Black shoulders, white earphones,
she sits on a wooden stool
in the ‘Internet Centre of Excellence’
on Winthrop Street.
Blends into a smartphone,
like my dad consumed TV,
sat by his books
in Fort Mary.
Her fingers fit for a keyboard,
carrying a library
in the pocket
of bleached blue jeans,
from a SuperValu plastic bottle.
Frank O’Mahony smoked a pipe
in a drawing room,
sat in an armchair covered in faded flowers,
never blotting a book, straining a spine,
creasing a corner, ripping a leaf.
Father sold books.
Eyes glued to screens,
liquid crystal married to tubular light,
pathways to wider worlds.
They both wore brown shoes.
Our mother doesn’t believe in death
Our grandma doesn’t believe in death
Our great grandmother doesn’t believe in death.
Even after everyone knows she’s passed away
she doesn’t believe in death.
She believes in sign-posts
and the sort of markers that say
you’ve entered a new townland.
Our mum believes in evolution and re-cycling
and believes she’s back with the love of her life
the man she married for thirty years
her husband forever.
Our mum believes in the journey
The journey with people, the journey for people,
the good life.
Our mum is …
Our mum was ready.
Oh, she told her family a long time ago
that she was ready.
She lived her day-to-day with love
as generously as any creature.
She reached out to the widest family of humanity
and she believes that’s the only way to live up,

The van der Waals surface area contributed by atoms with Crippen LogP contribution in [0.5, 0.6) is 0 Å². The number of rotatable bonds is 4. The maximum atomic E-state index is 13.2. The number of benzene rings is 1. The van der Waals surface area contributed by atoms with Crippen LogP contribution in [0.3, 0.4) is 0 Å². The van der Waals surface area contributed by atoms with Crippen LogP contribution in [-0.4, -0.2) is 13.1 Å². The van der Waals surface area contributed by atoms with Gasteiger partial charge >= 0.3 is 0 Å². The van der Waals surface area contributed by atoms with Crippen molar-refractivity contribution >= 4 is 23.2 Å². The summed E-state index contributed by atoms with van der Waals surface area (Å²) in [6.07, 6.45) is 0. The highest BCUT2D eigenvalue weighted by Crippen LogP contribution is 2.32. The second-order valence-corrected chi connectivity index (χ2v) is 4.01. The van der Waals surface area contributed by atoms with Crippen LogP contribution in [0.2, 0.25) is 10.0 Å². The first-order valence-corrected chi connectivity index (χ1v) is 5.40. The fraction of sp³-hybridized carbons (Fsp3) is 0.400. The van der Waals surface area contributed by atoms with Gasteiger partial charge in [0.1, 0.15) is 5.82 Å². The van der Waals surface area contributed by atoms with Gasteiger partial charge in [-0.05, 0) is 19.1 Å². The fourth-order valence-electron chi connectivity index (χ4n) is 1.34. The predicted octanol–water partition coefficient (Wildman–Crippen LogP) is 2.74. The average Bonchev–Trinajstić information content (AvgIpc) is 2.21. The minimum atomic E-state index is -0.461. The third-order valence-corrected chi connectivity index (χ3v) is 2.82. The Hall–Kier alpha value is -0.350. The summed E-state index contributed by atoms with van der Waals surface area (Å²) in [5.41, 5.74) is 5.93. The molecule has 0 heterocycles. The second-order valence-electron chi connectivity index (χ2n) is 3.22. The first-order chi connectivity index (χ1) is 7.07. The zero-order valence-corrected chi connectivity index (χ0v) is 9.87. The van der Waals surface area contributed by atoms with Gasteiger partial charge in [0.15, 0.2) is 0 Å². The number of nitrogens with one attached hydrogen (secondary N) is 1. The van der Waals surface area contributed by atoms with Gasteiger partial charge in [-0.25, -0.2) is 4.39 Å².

to live the good life.
Our mum doesn’t believe in death
she believes in Resurrection,
She believes she’s moved on
her work on Earth is done
her work among us is the best she could do.
Our mum believes she’s no saint
she has sinned
she’s made her peace
she is forgiven.
Our mum is in love
a love deeper that the lover who feels
they’ve found the one they were meant to find.
Our mum doesn’t only believe in God
our mum knows her God is love
and love endures for ever.
Watching you watching
her play in the swimming pool
a lizard soaks sun
Blue shoes in pink
pink carriages in blue.
A clasp of silver buckle
reflects the sliver of light
that reaches into the cabin
bound for Lanzarote.
Geese… I hope she doesn’t need the potty
and hasn’t wet my lap.
If I simply say ‘you’re the best mum I’ve ever had‘,
you’ll know I’m in touch with previous lives.
But you’ll deserve it – because you brought us up
to think and duel with words, and look beyond
to the next time when I shouldn’t be late, or break
House Rules, lest you and I would give and take
for hours and hours – so I would learn and yearn
to be my own person – as is your way.
A man I looked at twice
I saw a man that reminded me of another,
grey bristles conjured up a face
The forgotten put me in mind of the father
I’d lost, and that deathbed
brought back to life
the mother of my best friend
as she lay wasting
and the nurse checked the cathedra
made in a country where I’d visited
the Pied Piper’s adopted home
and fell asleep
in a single bed over which a portrait
of Saint Aloysius hung, next to the holy water font
replenished by an unknown agency.
I self-published the first version of this poem on my blog in January 2006